Japan Panel Proposes Limits On Foreign Workers

Japan panel proposes limits on foreign workers
Wednesday, May 31, 2006; 12:54 AM

TOKYO (Reuters) – Japan should limit the number of foreign workers allowed into the country and require those who are let in to acquire a command of the Japanese language, a Justice Ministry panel recommended this week.

Japan is debating ways to boost its aging workforce while taking into account public fears that admitting more foreign workers could lead to a rise in crime.

The country's population started shrinking last year, and many are concerned over the effect the demographic change could have on the economy.

The head of the panel, Vice Justice Minister Taro Kono, has suggested limiting the proportion of foreigners to 3 percent of the population, compared with 1.2 percent now, a ministry spokesman said on Wednesday.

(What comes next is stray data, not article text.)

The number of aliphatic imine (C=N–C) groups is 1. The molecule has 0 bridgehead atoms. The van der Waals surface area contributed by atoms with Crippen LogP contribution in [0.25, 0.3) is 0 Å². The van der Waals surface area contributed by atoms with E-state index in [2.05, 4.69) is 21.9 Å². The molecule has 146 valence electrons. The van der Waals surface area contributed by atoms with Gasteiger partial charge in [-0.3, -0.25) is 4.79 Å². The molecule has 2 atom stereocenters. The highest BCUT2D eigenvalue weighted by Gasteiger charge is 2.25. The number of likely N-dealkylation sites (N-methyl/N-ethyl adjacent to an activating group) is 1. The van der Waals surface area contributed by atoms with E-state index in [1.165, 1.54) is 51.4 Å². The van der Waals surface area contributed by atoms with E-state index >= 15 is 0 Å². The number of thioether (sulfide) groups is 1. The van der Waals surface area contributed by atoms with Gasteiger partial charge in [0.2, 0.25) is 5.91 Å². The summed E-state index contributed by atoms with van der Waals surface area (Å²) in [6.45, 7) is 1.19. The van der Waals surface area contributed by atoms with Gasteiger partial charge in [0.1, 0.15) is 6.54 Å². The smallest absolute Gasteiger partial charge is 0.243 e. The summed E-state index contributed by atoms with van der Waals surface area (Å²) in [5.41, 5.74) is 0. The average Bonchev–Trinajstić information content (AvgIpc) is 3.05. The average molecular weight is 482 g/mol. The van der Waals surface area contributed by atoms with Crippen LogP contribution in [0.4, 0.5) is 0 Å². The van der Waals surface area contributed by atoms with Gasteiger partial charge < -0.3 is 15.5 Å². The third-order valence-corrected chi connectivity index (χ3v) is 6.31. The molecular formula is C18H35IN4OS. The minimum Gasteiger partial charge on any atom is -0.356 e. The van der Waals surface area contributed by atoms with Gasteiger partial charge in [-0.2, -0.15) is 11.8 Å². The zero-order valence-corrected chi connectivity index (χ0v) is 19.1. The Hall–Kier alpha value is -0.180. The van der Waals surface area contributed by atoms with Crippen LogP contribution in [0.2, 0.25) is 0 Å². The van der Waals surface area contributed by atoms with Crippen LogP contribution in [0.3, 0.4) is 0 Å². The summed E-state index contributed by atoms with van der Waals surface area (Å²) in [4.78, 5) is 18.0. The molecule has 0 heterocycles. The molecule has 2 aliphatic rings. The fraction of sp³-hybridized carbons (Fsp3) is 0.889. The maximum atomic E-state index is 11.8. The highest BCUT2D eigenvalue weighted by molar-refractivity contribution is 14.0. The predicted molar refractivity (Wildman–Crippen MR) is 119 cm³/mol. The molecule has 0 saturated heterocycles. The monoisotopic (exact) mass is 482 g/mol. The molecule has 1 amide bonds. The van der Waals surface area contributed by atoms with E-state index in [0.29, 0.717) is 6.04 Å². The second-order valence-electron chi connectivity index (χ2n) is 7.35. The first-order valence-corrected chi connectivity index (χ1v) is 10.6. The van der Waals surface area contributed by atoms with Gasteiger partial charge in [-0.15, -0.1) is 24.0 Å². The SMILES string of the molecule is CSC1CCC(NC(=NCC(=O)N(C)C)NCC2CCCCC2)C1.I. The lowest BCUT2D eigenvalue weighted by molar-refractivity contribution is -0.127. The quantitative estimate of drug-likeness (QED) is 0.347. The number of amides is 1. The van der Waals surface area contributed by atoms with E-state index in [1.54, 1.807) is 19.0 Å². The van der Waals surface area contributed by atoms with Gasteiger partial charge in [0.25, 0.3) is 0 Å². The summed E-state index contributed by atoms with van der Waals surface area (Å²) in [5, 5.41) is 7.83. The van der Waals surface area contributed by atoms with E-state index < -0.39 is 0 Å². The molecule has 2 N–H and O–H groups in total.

“Some countries accept 5 or 10 percent, but that would be absolutely impossible for Japan,” the spokesman said.

People with specialist skills should be favored over manual laborers, according to a ministry press release on the report.

The panel also proposed tightening immigration requirements on foreigners of Japanese descent, who are currently allowed to work in Japan with relatively few restrictions.

“We should not accept people simply on the basis that they are of Japanese descent,” the document said.

“Those who are already in the country should be required to have a means of making a living and Japanese language ability in order to be allowed to remain,” it added.

There were around 250,000 foreigners, mostly Brazilians, living in Japan on similar visas as of the end of 2004.

Concerns over such immigrants grew after the indictment of a Peruvian for killing a seven-year-old girl last year. The accused man was reported to have entered the country on the basis of his Japanese ancestry.